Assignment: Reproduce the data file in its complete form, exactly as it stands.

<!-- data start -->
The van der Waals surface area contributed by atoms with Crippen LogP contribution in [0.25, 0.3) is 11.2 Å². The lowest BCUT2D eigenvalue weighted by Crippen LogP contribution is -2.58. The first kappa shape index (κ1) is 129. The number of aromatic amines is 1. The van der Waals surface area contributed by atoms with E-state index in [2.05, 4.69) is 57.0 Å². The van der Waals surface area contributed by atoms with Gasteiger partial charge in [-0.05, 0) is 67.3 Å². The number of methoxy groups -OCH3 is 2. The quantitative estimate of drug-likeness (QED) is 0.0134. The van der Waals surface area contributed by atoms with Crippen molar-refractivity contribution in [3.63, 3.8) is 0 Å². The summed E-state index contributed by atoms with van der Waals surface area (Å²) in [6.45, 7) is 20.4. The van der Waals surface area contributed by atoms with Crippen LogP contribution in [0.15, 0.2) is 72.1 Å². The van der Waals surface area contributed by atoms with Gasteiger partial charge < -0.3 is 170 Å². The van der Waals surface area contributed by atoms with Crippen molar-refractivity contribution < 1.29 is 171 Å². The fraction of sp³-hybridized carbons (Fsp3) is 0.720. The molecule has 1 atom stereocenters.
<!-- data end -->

The van der Waals surface area contributed by atoms with Crippen LogP contribution in [0.25, 0.3) is 11.2 Å². The lowest BCUT2D eigenvalue weighted by Crippen LogP contribution is -2.58. The first kappa shape index (κ1) is 129. The number of aromatic amines is 1. The van der Waals surface area contributed by atoms with E-state index in [2.05, 4.69) is 57.0 Å². The van der Waals surface area contributed by atoms with Gasteiger partial charge in [-0.05, 0) is 67.3 Å². The number of methoxy groups -OCH3 is 2. The quantitative estimate of drug-likeness (QED) is 0.0134. The van der Waals surface area contributed by atoms with Crippen molar-refractivity contribution in [3.63, 3.8) is 0 Å². The summed E-state index contributed by atoms with van der Waals surface area (Å²) in [6.45, 7) is 20.4. The van der Waals surface area contributed by atoms with Crippen LogP contribution in [0.15, 0.2) is 72.1 Å². The van der Waals surface area contributed by atoms with Gasteiger partial charge < -0.3 is 170 Å². The van der Waals surface area contributed by atoms with Crippen molar-refractivity contribution < 1.29 is 171 Å². The fraction of sp³-hybridized carbons (Fsp3) is 0.720. The molecule has 1 atom stereocenters.